For Doris Deak , Class of 1996, Scott Selleck’s Saturday lecture on genomic research sparked an interest that goes beyond the doors of 100 Thomas Building.
“Something that was just touched upon here, definitely I will research farther,” Deak said, adding that past Frontiers of Science lectures have piqued her curiosity and caused her to find out more information on her own.
Selleck, professor and department head of biochemistry and molecular biology, presented “Genome Instability — The Crucible of Neurodevelopmental Disorders in Children? ” His lecture marked the last of six in the 2013 Penn State lectures on the Frontiers of Science series “Your Genes: How They Contribute to Who You Are. ”
Selleck focused his discussion on how researchers are currently studying the genome to find solutions to developmental disorders such as Autism. He said it is important to consider environmental factors in this field of research.
Selleck said in the United States, the total cost associated with mental illness is $317 billion per year, accounting for half of the country’s health care. For comparison, he said cancer costs are estimated at $202 billion.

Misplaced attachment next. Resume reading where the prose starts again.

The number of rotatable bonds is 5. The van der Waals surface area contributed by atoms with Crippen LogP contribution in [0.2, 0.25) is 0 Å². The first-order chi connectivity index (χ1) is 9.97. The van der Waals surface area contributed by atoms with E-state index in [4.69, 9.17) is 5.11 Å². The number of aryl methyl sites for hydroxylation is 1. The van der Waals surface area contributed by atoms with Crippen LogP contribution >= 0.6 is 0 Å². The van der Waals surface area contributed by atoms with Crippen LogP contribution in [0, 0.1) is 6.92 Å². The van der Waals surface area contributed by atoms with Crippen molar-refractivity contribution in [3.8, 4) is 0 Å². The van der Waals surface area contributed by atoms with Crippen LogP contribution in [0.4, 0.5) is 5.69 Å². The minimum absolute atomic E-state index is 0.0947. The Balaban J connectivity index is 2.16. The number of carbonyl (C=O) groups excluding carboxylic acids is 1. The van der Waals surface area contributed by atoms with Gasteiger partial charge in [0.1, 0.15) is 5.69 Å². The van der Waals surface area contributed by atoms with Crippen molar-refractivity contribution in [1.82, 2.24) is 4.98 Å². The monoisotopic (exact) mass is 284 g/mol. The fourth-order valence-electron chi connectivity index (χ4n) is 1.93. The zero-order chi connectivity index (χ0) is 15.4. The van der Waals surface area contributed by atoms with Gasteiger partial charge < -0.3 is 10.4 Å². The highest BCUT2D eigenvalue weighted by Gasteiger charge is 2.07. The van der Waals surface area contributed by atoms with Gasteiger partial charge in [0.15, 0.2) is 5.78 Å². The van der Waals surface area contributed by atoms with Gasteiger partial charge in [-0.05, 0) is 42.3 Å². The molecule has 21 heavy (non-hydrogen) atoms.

It is estimated that Autism spectrum disorders affect one out of every 88 children, Selleck said, adding that the number is on the rise.
Professor of statistics Jim Rosenberger said the lecture series was a great way to bring science to the general public.
“Statistics is the language of science, and so a good scientist understands that they need to be cognizant of that and utilize them appropriately,” Rosenberger said.
Rosenberger also said any investigation involving genes immediately provides a large set of data, which provides particularly interesting statistical challenges.
“Those of us who are geneticists and genomists are asking ‘are we going to be able to take this information from our genome and do something with it?’ ” Selleck said.
Selleck’s interest is in what he calls “geogenomics,” which is studying the effect that environment can have on a person’s genome.
“To really understand relationships of how environment affects health, we need to be able to spatially relate all these things including genetics,” Selleck said, referring to a broad span of variables, such as where a person lives, and what his or her environmental exposures are.
For example, if a mother lives within 300 meters of a freeway while being pregnant, the child’s chance of being born with Autism doubles, Selleck said.
“These problems are not solved by short term investments,” Selleck said. “They’re solved by steady consistent engagement in science.”